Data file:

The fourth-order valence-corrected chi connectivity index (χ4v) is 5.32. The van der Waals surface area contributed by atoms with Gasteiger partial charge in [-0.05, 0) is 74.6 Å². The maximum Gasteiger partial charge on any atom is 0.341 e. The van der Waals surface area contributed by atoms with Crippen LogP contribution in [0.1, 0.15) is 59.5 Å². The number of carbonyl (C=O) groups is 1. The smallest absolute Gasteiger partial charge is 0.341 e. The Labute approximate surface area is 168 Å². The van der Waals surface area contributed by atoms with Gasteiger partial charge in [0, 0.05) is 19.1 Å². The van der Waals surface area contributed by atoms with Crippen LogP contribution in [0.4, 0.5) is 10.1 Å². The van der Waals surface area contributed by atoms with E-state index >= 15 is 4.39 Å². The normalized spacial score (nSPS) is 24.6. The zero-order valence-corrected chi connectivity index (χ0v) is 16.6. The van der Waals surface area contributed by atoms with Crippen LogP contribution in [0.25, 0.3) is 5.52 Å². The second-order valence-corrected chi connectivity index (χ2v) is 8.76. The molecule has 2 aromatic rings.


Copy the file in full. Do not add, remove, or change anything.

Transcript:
The fourth-order valence-corrected chi connectivity index (χ4v) is 5.32. The van der Waals surface area contributed by atoms with Gasteiger partial charge in [-0.05, 0) is 74.6 Å². The maximum Gasteiger partial charge on any atom is 0.341 e. The van der Waals surface area contributed by atoms with Crippen LogP contribution in [0.1, 0.15) is 59.5 Å². The number of carbonyl (C=O) groups is 1. The smallest absolute Gasteiger partial charge is 0.341 e. The Labute approximate surface area is 168 Å². The van der Waals surface area contributed by atoms with Gasteiger partial charge in [0, 0.05) is 19.1 Å². The van der Waals surface area contributed by atoms with Crippen LogP contribution in [0.4, 0.5) is 10.1 Å². The van der Waals surface area contributed by atoms with E-state index >= 15 is 4.39 Å². The normalized spacial score (nSPS) is 24.6. The zero-order valence-corrected chi connectivity index (χ0v) is 16.6. The van der Waals surface area contributed by atoms with Crippen LogP contribution in [0.25, 0.3) is 5.52 Å². The second-order valence-corrected chi connectivity index (χ2v) is 8.76. The molecule has 2 aromatic rings.